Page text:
Cooking prime rib in a Sierra resort where time seems to stand still
September 14, 2006
I have a confession to make. I haven’t been home much this summer. I have not been doing much cooking, canning or shopping at the farmers market every week. I took a job out of town, actually out of state.
I’m working at Kennedy Meadows Resort, a pack station over Sonora Pass, 87 miles from Carson City. It’s been a pack station since 1917, and it’s like taking a step back in time (no cell phones, no TV) – lots of serenity.
The power comes from a generator, and when the bartender (in the Last Chance Saloon) closes for the night, he shuts it off. It’s turned on at various times early in the morning by the nicest guy, named No Sweat, because whenever you asked him to do anything he says, “No sweat” and does it.
It is both maddening and magnificent. It can get so busy it’s hard to keep up, but there is something magical about the place that draws people back again and again.
Everyone you meet has a story about how long they have been coming here. I met an elderly lady who has been returning for 80 years. Her parents first brought her when she was a year old.
Our motor home sits under the pine trees facing the north fork of the Stanislaus River, with Deadman Creek running down the road behind us. A lot of people retire from their real jobs and take a job at Kennedy Meadows for their twilight years.
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It’s been called an old folks home by a young man when he was 19 and working there as a cowboy. Twenty years later, he’s now the owner, and it seems to suit him just fine.
It’s off the beaten path, that’s for sure, but they serve a lot of food. It’s not unusual to do more than 200 covers for breakfast and lunch and turn around and do 150 dinners.
They have a family-style dinner (soup, salad, entrée, potato, veggie and dessert) six days a week for $11, and on Sunday they serve a prime rib dinner for $16. If you don’t have a reservation for one of the 14 tables, you won’t get in.
One of the best things about working here is that no one is in a hurry, and if they are, my friend Ken Cooper says to tell them it’s 45 miles either way to the closest restaurant.
They open the Friday before Mother’s Day and close Columbus Day. I drive home on my two days off, and I never tire of driving over the pass. It seems to change weekly, the best coming up with the fall colors.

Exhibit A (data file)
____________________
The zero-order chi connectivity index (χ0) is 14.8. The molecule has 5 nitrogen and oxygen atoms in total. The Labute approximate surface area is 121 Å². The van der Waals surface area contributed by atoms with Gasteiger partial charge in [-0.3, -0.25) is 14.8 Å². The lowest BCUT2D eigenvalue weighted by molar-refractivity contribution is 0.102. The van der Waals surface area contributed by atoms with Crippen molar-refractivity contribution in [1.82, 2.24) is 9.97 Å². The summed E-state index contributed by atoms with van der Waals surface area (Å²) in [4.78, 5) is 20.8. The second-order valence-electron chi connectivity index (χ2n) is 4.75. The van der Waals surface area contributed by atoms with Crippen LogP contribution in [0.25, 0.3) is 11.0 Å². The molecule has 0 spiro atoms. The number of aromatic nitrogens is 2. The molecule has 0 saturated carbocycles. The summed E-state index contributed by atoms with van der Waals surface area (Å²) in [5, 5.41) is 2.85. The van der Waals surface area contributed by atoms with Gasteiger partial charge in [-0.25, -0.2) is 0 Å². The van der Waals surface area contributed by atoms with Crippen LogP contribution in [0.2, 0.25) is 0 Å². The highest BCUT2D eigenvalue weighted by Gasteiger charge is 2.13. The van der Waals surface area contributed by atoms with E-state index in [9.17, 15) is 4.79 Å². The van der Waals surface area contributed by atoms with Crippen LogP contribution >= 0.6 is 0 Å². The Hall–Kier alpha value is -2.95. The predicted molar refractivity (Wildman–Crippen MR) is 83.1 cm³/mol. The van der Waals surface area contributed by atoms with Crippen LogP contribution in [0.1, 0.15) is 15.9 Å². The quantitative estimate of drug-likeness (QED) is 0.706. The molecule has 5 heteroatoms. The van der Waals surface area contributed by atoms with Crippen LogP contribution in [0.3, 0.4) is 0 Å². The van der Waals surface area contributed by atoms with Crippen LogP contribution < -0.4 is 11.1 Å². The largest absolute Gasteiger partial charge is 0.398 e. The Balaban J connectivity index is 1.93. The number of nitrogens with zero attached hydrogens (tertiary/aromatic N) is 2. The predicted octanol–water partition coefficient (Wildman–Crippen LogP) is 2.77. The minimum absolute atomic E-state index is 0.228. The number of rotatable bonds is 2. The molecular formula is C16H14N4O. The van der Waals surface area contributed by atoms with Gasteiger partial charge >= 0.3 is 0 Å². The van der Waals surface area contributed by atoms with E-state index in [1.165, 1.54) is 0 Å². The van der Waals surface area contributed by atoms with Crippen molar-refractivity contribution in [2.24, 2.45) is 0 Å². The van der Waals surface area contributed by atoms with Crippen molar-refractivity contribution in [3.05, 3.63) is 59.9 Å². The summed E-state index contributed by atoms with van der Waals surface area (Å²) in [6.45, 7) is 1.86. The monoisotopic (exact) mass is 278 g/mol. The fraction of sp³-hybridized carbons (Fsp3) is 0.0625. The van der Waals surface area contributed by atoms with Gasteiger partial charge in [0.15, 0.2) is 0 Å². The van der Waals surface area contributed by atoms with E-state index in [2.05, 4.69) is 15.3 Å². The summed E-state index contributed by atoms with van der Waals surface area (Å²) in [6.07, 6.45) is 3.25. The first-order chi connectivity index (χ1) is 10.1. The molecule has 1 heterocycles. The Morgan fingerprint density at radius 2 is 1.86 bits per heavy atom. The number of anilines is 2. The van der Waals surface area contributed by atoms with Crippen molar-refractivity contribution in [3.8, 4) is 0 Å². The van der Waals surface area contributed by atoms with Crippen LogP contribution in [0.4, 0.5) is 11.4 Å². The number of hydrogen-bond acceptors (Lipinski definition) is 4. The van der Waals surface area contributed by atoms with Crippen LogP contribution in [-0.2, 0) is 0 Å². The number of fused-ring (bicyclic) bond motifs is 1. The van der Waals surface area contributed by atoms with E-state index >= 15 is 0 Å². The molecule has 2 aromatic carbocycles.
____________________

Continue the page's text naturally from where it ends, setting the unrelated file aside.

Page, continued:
They cook on average six prime ribs a week during peak times and serve about 90 orders. This is their recipe. (I know everyone has one for cooking prime rib, but this almost seems too easy).
Prime Rib a la Kennedy Meadow Resort
Jose, the head cook, simply brushes the prime rib with Kitchen Bouquet and rubs pepper on the meat. He then bakes the ribs at 275 degrees for 4 to 4 1/2 hours. He holds them at 140 degrees. I’m going to try this method on the next prime rib I cook.
This next recipe comes from my Smith & Smith Farms newsletter, and Brenda got it from the Colorado Farmer’s Market Cookbook. You can substitute any corn for the white corn.
White Corn Soup with Poblano Chili Purée
Serves 4 to 6
• 1 large poblano chile, roasted seeded and chopped
• 1 T. plus 2 1/2 cups chicken stock, plus more if needed
• 3 T butter
• 3/4 cups chopped onion
• 5 cups white corn kernels (about 5 medium ears)
• Salt and pepper
• 4-6 T. heavy cream
• 1/4 cup chopped fresh cilantro (I used fresh parsley; you could also use fresh basil)
Purée the chili in a blender with 1 tablespoon broth. Melt the butter in a large saucepan over medium low heat. Add the onion and cook till tender, about 10 minutes. Add the corn and cook for 2 minutes. Add the 2 1/2 cups broth and bring to a boil. Reduce heat and simmer until corn is tender. Cool slightly and then purée the soup in a blender or food processor.
Return the puréed soup to the saucepan and season with salt and pepper. Reheat the soup, and if it’s too thick, add more broth.
Ladle the soup into warm bowls and top with a dollop of the chili purée and a dollop of cream; swirl decoratively with the tines of a fork. Sprinkle with cilantro.
Note: I used cooked corn and shortened the cooking time, and I added the heavy cream to the soup before reheating it.
• Linda Marrone has been a Carson City resident since 1973, and formerly operated Marrone’s Restaurant .